CBU students visit Peru for an environmental tour
Riverside, California (May 17, 2022) – Students at California Baptist University traveled to Peru to learn about the environment in that South American country on April 29-May 8.
Students in Field Practicum (ENV 495) learned more about the ecosystem, culture and geology of the planet using Peru as an example. Students saw firsthand the methods Peruvians use to conserve energy and how the environment plays a role in their way of life from growing their food to producing goods.
The tour explored Lima, Cuzco, Sacred Valley, Machu Picchu, Ollantaytambo and Pisac, and it exposed the students to a variety of environments from busy city life to the quiet mountainside.
In addition to approaching the trip from an environmental perspective, students were able to appreciate the country of Peru from a historical and cultural viewpoint. The group acquainted themselves with locals; visited churches, temples and catacombs; and hiked Machu Picchu.
Meaghan Nunley, a biomedical sciences senior, said the trip changed her perspective as she was able to see firsthand how different the United States is from Peru.
“It made me appreciate the conveniences we are so blessed with,” Nunley said. “It has opened my mind seeing a developing country firsthand and observing how they make their own clothes, grow their own food and have little markets to make money.”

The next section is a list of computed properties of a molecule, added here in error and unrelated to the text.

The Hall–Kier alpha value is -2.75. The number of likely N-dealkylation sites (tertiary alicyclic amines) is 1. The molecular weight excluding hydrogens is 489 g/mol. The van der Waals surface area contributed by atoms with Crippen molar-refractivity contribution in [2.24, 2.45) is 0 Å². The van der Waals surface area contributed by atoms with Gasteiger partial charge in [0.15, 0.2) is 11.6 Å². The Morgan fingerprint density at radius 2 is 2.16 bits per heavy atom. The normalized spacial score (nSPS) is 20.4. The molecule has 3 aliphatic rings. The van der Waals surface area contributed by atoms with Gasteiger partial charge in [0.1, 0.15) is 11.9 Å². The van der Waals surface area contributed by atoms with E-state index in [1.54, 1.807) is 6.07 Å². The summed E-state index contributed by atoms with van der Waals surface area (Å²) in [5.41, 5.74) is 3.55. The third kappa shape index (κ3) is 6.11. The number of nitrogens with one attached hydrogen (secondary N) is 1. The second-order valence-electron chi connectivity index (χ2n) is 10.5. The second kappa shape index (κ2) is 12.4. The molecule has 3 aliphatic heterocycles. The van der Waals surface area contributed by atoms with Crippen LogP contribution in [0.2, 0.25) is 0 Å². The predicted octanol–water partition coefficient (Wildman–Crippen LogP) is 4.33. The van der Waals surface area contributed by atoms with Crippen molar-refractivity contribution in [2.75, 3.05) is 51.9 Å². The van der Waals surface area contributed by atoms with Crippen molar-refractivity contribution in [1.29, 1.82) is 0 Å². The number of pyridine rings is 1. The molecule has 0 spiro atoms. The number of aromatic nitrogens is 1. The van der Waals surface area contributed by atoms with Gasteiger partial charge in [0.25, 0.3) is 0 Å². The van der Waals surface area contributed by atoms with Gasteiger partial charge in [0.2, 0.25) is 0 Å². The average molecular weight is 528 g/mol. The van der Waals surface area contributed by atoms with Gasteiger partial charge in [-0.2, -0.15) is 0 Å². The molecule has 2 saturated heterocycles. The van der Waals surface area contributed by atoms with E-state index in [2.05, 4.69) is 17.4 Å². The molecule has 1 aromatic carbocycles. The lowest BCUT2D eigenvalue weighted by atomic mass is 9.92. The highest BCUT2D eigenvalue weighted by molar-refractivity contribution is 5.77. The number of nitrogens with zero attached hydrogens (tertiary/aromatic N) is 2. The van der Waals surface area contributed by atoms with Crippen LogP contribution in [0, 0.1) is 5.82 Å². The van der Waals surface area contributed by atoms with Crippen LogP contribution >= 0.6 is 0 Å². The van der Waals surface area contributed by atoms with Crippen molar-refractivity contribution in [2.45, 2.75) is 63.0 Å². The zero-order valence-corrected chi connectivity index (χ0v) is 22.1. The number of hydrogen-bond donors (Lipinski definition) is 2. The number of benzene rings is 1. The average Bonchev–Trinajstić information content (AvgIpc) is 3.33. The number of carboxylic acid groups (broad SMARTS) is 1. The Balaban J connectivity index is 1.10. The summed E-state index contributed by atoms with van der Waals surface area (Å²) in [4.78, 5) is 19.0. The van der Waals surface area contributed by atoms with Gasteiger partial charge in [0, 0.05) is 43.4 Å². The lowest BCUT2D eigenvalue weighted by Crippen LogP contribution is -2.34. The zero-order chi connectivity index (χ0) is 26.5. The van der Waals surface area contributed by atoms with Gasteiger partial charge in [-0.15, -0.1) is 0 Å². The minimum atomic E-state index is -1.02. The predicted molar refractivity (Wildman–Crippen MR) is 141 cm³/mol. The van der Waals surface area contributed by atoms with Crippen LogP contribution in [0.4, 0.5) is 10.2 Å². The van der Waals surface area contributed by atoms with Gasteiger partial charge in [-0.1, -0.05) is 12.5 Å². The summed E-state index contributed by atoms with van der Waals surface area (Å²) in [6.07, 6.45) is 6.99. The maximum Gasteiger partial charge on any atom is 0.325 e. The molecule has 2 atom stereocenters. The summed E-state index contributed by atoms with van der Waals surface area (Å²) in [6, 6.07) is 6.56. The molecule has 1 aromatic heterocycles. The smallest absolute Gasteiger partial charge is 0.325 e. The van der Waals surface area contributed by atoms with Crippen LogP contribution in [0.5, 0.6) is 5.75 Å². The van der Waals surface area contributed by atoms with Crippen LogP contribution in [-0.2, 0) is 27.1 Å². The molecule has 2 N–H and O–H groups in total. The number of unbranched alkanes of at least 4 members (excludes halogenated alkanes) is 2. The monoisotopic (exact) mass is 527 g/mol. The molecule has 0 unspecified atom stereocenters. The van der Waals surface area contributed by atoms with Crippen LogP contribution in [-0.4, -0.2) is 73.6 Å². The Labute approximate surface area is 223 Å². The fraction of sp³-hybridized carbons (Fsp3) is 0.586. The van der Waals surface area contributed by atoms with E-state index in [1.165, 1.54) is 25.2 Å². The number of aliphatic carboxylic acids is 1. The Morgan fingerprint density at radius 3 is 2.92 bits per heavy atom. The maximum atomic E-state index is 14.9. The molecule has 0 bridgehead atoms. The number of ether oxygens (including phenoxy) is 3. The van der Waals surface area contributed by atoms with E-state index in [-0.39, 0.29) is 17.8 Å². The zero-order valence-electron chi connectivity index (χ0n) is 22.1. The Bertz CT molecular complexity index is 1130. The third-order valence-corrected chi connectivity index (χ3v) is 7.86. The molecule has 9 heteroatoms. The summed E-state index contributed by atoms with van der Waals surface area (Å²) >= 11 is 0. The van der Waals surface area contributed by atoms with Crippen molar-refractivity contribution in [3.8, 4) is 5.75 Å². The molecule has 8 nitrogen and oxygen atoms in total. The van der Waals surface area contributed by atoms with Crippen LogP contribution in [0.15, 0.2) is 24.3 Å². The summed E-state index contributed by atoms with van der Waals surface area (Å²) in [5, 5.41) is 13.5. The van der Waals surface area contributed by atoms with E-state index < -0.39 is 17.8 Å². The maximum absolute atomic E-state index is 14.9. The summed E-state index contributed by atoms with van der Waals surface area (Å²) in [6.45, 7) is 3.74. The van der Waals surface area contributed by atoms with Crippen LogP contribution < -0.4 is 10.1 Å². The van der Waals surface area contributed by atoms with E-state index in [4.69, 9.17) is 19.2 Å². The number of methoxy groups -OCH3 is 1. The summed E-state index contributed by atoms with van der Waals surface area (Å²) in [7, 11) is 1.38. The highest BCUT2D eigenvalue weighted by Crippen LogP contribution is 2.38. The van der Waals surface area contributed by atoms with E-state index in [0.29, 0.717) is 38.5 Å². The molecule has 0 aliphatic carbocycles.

Corey Polk, director of Conferences and Events at CBU, accompanied students on the trip. He said a highlight of visiting Peru was learning how Peruvians constructed buildings on the sides of mountains.
“Seeing how they built from the standpoint of using the environment and drawing on all that useful space along the mountains was fascinating,” Polk said. “The height and proximity of where they built were literally on the tops of mountains. A lot of ingenuity went into it.”
Jaz Livingstone, an environmental science junior, said one of his favorite moments was visiting CooperarPerú, an organization that works in the areas of education, health and community development to help children and their families.
“These children are from very low-income neighborhoods, some with no electricity, running water or bathrooms,” Livingstone said. “This organization provides them with a safe and healthy learning environment. We could see the impact of poverty and the corrupt government on the community, which made me want to contribute to their effort.”